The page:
MTN Group Ltd. is close to securing a deal with Nigeria’s central bank over an order to repay $8.1 billion it is alleged to have illegally taken out of the country, according to a person familiar with the matter.
A settlement is expected by Monday and could come as early as Friday, said the person, who asked not to be identified because they’re not authorized to comment publicly. The Central Bank of Nigeria will on Friday meet the four banks accused of facilitating the transfers — Standard Chartered Plc, Citigroup Inc., Stanbic IBTC Plc and Diamond Bank Plc — and that Lagos meeting could end the saga, the person said.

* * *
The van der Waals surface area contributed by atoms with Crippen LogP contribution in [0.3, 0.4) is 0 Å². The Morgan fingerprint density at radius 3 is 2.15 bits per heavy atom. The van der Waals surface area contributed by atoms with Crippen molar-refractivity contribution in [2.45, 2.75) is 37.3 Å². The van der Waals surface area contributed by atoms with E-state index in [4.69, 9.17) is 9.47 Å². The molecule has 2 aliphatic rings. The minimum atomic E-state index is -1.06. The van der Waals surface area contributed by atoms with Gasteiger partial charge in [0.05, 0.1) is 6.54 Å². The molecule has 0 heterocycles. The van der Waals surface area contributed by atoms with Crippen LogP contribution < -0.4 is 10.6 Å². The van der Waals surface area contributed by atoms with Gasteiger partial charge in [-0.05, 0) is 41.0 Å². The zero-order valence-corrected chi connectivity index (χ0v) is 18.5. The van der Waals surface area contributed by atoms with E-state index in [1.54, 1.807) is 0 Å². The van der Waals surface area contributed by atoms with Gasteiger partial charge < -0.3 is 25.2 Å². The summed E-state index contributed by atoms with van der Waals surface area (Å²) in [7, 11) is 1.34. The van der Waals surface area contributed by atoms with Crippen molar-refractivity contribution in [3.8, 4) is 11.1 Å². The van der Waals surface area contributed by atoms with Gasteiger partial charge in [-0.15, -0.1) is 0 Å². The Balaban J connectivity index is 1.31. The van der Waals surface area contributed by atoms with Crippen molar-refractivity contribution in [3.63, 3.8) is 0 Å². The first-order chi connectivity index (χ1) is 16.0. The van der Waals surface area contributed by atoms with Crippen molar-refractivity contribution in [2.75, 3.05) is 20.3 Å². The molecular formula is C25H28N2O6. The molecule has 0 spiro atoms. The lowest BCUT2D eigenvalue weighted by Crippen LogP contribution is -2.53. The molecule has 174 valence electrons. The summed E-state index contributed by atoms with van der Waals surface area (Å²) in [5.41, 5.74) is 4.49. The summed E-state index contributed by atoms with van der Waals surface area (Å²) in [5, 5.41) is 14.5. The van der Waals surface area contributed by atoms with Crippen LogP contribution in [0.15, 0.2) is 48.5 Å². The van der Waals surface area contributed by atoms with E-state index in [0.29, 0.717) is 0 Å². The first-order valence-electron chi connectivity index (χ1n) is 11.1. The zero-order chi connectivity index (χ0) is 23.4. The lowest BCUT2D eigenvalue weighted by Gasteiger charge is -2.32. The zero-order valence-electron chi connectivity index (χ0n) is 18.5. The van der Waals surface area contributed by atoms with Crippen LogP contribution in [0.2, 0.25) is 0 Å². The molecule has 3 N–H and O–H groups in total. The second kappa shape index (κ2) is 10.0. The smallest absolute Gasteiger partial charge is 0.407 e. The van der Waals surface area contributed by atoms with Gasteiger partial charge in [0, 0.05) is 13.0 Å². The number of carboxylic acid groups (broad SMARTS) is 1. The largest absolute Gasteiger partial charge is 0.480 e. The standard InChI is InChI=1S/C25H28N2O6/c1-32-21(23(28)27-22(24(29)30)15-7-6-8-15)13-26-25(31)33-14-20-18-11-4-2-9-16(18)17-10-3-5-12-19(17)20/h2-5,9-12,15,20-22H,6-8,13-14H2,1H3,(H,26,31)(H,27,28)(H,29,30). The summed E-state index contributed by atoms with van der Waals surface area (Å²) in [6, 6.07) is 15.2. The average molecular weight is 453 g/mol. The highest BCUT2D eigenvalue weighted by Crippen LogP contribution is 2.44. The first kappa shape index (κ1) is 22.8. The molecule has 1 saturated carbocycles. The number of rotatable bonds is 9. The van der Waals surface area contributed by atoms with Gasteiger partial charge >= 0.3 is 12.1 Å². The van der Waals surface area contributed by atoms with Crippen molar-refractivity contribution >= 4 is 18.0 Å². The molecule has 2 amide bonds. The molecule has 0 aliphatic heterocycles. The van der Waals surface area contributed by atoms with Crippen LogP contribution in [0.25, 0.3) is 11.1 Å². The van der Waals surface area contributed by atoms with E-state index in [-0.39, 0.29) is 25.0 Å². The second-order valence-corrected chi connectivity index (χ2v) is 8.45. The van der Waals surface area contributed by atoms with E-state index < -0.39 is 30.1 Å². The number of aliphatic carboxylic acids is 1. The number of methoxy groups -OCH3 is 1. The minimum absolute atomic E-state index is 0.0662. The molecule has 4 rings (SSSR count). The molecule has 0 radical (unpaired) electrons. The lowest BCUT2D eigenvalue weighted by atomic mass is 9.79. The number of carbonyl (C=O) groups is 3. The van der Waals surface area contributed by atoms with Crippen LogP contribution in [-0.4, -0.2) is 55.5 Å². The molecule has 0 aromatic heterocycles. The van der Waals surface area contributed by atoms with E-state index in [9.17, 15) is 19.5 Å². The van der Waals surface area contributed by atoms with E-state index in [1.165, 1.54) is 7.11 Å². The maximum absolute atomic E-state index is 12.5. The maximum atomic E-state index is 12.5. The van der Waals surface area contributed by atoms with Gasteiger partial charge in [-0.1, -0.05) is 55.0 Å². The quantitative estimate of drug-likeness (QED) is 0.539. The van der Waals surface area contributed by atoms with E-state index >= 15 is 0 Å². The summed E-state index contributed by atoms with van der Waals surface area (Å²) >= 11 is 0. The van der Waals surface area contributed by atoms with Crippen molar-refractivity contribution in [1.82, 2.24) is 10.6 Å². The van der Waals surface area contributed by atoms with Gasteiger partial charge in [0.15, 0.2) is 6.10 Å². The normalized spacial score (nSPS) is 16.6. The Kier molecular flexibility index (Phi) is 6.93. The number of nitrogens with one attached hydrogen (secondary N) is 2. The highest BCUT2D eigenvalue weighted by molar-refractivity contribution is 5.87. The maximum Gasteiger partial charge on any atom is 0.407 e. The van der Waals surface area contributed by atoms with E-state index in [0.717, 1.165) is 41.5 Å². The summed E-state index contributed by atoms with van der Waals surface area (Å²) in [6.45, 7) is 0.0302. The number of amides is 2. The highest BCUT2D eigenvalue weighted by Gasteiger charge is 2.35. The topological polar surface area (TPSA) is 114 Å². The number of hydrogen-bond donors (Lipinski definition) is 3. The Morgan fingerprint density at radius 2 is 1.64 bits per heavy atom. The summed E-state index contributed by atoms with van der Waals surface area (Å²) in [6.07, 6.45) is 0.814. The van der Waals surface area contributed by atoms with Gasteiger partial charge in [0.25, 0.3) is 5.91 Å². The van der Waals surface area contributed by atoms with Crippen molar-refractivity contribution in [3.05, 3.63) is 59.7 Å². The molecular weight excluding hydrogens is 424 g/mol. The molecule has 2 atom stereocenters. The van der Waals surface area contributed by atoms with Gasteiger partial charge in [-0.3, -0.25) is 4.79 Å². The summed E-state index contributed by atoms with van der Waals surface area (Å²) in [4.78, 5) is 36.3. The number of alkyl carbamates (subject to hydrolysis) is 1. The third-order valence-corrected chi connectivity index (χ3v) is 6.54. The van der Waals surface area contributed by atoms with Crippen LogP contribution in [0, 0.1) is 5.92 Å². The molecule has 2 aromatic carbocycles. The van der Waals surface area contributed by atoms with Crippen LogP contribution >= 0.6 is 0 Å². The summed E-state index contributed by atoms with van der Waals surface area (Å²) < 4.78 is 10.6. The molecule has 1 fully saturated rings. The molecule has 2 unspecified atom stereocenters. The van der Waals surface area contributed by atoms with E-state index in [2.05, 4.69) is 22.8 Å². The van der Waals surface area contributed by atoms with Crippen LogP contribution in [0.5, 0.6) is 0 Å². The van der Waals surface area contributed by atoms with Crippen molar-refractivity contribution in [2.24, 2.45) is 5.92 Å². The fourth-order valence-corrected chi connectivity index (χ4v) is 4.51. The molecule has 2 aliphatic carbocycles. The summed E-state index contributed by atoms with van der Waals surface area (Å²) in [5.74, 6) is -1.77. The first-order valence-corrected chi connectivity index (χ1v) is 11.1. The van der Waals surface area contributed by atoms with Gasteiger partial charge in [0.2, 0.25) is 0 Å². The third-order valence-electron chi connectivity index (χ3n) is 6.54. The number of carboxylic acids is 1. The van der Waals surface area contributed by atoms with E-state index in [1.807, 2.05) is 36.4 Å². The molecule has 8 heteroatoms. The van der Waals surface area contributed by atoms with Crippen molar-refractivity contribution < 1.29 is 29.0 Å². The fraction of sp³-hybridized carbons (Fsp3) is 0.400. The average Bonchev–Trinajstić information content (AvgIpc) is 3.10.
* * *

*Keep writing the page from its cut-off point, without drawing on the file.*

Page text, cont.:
MTN, Citibank, Standard Chartered and Stanbic IBTC declined to comment. A spokesman for Nigeria’s central bank and representatives from Diamond Bank didn’t answer calls seeking confirmation after regular business hours.
An end to the dispute would come as a relief for MTN, Africa’s largest wireless carrier by subscribers. The Johannesburg-based company has lost almost a fifth of its market value since Nigerian authorities said in late August that it needed to repay the $8.1 billion. MTN and the four banks, which have been fined $16 million between them, deny any wrongdoing.
If a deal is reached, MTN will probably dismiss its court case against the central bank and Nigeria’s attorney general, which it brought to stop the transfer order, according to the person. However, the company is also facing a claim that it owes $2 billion in back taxes in Nigeria, its biggest market.